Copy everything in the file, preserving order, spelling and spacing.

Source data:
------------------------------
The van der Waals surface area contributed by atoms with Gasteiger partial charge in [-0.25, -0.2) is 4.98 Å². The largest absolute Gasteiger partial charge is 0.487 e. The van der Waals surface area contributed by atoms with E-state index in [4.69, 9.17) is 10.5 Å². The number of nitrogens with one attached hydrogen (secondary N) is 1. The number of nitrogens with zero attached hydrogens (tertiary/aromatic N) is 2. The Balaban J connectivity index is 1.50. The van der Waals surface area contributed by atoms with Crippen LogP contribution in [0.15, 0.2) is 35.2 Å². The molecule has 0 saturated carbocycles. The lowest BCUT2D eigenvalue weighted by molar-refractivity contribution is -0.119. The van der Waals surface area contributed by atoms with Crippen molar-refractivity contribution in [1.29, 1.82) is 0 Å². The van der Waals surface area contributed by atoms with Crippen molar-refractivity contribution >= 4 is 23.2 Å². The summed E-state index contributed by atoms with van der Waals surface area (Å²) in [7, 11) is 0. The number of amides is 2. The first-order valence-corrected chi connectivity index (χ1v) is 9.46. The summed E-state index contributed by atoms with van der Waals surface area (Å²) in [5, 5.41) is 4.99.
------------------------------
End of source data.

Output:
The van der Waals surface area contributed by atoms with Gasteiger partial charge in [-0.25, -0.2) is 4.98 Å². The largest absolute Gasteiger partial charge is 0.487 e. The van der Waals surface area contributed by atoms with E-state index in [4.69, 9.17) is 10.5 Å². The number of nitrogens with one attached hydrogen (secondary N) is 1. The number of nitrogens with zero attached hydrogens (tertiary/aromatic N) is 2. The Balaban J connectivity index is 1.50. The van der Waals surface area contributed by atoms with Crippen LogP contribution in [0.15, 0.2) is 35.2 Å². The molecule has 0 saturated carbocycles. The lowest BCUT2D eigenvalue weighted by molar-refractivity contribution is -0.119. The van der Waals surface area contributed by atoms with Crippen molar-refractivity contribution in [1.29, 1.82) is 0 Å². The van der Waals surface area contributed by atoms with Crippen molar-refractivity contribution >= 4 is 23.2 Å². The summed E-state index contributed by atoms with van der Waals surface area (Å²) in [7, 11) is 0. The number of amides is 2. The first-order valence-corrected chi connectivity index (χ1v) is 9.46. The summed E-state index contributed by atoms with van der Waals surface area (Å²) in [5, 5.41) is 4.99.